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An Austin Airport Is Counting Cell Phones to Predict TSA Wait Times

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If you're passing through security at the Austin-Bergstrom International Airport, do everyone a favor and make sure you have your phone's Wi-Fi or Bluetooth turned on. Sure, it might be a teensy bit of a battery suck—but it will also help tell everyone around you just how long they'll be spending in airport security hell.

Thanks to the airport's new Boingo-powered security-wait warning system, big screens outside each security checkpoint light up with passengers' estimated wait times, which it figures out by counting each individual (Wi-Fi-enabled) cell phone in the immediate area. As IT World explains:

Wi-Fi devices with standard settings turned on constantly send out signals looking for nearby Wi-Fi devices and access points. Access points near the security checkpoints detect those signals and the unique MAC (media access control) addresses associated with them. Using that data, the system determines when that device entered the area of the queue and when it reached the other end of the checkpoint, after the owner finished with security.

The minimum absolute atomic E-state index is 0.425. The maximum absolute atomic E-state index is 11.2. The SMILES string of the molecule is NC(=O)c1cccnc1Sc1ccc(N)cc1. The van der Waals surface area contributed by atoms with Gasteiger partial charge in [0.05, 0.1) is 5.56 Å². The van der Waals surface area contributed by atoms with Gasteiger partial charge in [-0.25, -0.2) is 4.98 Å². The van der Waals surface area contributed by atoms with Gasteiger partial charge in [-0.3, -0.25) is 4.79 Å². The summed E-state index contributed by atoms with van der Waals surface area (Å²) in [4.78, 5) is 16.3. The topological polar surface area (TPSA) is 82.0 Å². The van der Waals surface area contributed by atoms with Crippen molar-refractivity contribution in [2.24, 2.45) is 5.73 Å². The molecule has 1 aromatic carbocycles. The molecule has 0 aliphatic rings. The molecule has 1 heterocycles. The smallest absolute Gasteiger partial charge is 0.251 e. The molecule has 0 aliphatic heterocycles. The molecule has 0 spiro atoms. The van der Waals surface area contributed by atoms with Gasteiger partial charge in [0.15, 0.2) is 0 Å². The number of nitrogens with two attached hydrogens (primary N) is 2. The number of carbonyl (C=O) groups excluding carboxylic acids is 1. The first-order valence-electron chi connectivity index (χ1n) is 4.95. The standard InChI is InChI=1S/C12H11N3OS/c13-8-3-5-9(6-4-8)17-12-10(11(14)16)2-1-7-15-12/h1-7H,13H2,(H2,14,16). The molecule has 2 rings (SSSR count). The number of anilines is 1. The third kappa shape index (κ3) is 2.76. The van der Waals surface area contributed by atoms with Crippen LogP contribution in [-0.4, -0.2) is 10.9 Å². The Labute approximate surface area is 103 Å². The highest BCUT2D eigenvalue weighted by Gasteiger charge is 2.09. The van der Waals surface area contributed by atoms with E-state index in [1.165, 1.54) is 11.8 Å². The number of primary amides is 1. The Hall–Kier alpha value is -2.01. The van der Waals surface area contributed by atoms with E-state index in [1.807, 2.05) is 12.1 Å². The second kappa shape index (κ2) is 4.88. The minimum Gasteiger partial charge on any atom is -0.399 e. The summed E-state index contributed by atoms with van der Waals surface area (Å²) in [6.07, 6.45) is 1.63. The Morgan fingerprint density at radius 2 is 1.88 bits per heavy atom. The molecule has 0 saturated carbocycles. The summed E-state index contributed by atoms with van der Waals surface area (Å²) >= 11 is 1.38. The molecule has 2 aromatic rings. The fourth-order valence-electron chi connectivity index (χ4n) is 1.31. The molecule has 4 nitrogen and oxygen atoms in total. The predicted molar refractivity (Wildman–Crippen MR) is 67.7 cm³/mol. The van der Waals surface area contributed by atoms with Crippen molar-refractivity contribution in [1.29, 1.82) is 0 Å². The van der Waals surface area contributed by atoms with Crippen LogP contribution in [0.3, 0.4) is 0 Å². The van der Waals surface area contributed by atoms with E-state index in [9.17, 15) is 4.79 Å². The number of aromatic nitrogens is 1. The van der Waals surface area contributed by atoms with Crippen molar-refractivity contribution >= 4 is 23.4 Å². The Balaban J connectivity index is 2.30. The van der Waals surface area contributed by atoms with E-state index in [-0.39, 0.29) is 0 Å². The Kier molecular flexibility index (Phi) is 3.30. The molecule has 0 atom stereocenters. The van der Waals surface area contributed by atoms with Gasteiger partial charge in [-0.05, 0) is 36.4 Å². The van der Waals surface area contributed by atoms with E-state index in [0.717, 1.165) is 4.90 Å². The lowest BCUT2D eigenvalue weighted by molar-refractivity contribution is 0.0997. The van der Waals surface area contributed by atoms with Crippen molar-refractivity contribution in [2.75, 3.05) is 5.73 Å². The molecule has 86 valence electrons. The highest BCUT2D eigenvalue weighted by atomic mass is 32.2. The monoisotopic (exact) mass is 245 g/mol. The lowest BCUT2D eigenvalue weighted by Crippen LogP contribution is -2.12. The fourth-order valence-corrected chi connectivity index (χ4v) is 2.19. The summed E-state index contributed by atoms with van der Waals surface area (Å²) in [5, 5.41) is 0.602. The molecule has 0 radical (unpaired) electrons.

And if necessary, it can do the exact same thing using Bluetooth signals. Of course, an airport picking up data about your device could raise some concerns about what else is being picked up in the process. But Boingo CTO Derek Peterson assures that "the airport isn't concerned with who's made it through security, just how long it took them to get through."

What's more, as more and more data gets picked up, the airport will be able to estimate how long the line might be at any given moment in time. And supposedly, with just two months-worth of collected signal data, the wait system will able to predict these estimated times an accuracy rate of roughly 99 percent.


All of which could be wildly helpful, especially when trying to figure out when to leave for the airport, but it is all still predicated on people keeping their Wi-Fi and Bluetooth signals switched on. So let's just hope people are willing to sacrifice a little battery life for the greater good. [IT World]

Image: Shutterstock/Arina P Habich